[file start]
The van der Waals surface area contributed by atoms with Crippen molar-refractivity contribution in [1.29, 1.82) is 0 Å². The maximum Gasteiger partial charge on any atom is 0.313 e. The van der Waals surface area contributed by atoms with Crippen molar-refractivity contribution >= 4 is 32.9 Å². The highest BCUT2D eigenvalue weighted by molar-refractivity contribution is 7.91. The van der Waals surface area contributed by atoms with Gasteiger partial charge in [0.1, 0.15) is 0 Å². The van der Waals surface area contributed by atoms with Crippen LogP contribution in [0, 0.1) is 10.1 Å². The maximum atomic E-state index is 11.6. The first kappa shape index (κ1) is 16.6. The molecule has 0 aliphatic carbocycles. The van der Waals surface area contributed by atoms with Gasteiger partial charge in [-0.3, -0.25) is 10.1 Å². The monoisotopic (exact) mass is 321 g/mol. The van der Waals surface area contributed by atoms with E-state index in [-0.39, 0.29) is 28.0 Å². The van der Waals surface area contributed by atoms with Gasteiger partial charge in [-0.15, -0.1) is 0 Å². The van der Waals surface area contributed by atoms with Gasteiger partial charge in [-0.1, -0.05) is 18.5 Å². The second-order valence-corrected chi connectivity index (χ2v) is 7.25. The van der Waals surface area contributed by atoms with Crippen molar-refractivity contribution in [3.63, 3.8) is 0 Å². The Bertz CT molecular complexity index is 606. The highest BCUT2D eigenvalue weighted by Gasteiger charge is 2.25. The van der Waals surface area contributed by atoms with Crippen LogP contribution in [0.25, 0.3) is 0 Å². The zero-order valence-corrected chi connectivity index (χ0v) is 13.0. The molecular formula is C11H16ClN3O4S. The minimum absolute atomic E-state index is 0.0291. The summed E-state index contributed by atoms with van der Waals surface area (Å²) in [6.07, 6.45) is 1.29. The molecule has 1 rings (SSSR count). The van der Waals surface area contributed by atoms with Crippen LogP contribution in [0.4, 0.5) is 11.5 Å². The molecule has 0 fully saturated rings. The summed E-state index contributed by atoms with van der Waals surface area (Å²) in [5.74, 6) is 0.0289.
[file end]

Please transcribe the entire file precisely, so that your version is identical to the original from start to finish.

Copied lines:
The van der Waals surface area contributed by atoms with Crippen molar-refractivity contribution in [1.29, 1.82) is 0 Å². The maximum Gasteiger partial charge on any atom is 0.313 e. The van der Waals surface area contributed by atoms with Crippen molar-refractivity contribution >= 4 is 32.9 Å². The highest BCUT2D eigenvalue weighted by molar-refractivity contribution is 7.91. The van der Waals surface area contributed by atoms with Gasteiger partial charge in [0.1, 0.15) is 0 Å². The van der Waals surface area contributed by atoms with Crippen LogP contribution in [0, 0.1) is 10.1 Å². The maximum atomic E-state index is 11.6. The first kappa shape index (κ1) is 16.6. The molecule has 0 aliphatic carbocycles. The van der Waals surface area contributed by atoms with Gasteiger partial charge in [-0.3, -0.25) is 10.1 Å². The monoisotopic (exact) mass is 321 g/mol. The van der Waals surface area contributed by atoms with E-state index in [-0.39, 0.29) is 28.0 Å². The van der Waals surface area contributed by atoms with Gasteiger partial charge in [-0.15, -0.1) is 0 Å². The van der Waals surface area contributed by atoms with Gasteiger partial charge in [-0.1, -0.05) is 18.5 Å². The second-order valence-corrected chi connectivity index (χ2v) is 7.25. The van der Waals surface area contributed by atoms with Crippen molar-refractivity contribution in [3.63, 3.8) is 0 Å². The Bertz CT molecular complexity index is 606. The highest BCUT2D eigenvalue weighted by Gasteiger charge is 2.25. The van der Waals surface area contributed by atoms with Crippen LogP contribution in [0.25, 0.3) is 0 Å². The zero-order valence-corrected chi connectivity index (χ0v) is 13.0. The molecular formula is C11H16ClN3O4S. The minimum absolute atomic E-state index is 0.0291. The summed E-state index contributed by atoms with van der Waals surface area (Å²) in [6.07, 6.45) is 1.29. The molecule has 1 rings (SSSR count). The van der Waals surface area contributed by atoms with Crippen LogP contribution in [0.4, 0.5) is 11.5 Å². The molecule has 0 fully saturated rings. The summed E-state index contributed by atoms with van der Waals surface area (Å²) in [5.74, 6) is 0.0289.